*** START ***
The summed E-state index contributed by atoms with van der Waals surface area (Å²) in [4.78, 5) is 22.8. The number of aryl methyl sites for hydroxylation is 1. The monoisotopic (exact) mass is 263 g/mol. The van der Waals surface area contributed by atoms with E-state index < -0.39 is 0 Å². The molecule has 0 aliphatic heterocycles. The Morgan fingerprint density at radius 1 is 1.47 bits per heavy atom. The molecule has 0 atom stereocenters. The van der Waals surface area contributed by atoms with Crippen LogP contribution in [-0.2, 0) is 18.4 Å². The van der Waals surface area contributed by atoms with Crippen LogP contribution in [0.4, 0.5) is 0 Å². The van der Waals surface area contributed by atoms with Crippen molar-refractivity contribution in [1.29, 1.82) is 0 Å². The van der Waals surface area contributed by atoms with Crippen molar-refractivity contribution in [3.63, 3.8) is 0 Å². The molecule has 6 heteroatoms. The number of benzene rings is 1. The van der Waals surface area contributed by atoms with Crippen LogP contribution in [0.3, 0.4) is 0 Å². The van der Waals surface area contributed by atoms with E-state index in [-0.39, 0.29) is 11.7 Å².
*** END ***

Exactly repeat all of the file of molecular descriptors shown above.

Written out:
The summed E-state index contributed by atoms with van der Waals surface area (Å²) in [4.78, 5) is 22.8. The number of aryl methyl sites for hydroxylation is 1. The monoisotopic (exact) mass is 263 g/mol. The van der Waals surface area contributed by atoms with E-state index < -0.39 is 0 Å². The molecule has 0 aliphatic heterocycles. The Morgan fingerprint density at radius 1 is 1.47 bits per heavy atom. The molecule has 0 atom stereocenters. The van der Waals surface area contributed by atoms with Crippen LogP contribution in [-0.2, 0) is 18.4 Å². The van der Waals surface area contributed by atoms with Crippen LogP contribution in [0.4, 0.5) is 0 Å². The van der Waals surface area contributed by atoms with Crippen molar-refractivity contribution in [1.29, 1.82) is 0 Å². The van der Waals surface area contributed by atoms with Crippen molar-refractivity contribution in [3.63, 3.8) is 0 Å². The molecule has 6 heteroatoms. The number of benzene rings is 1. The van der Waals surface area contributed by atoms with Crippen LogP contribution in [0.3, 0.4) is 0 Å². The van der Waals surface area contributed by atoms with E-state index in [-0.39, 0.29) is 11.7 Å².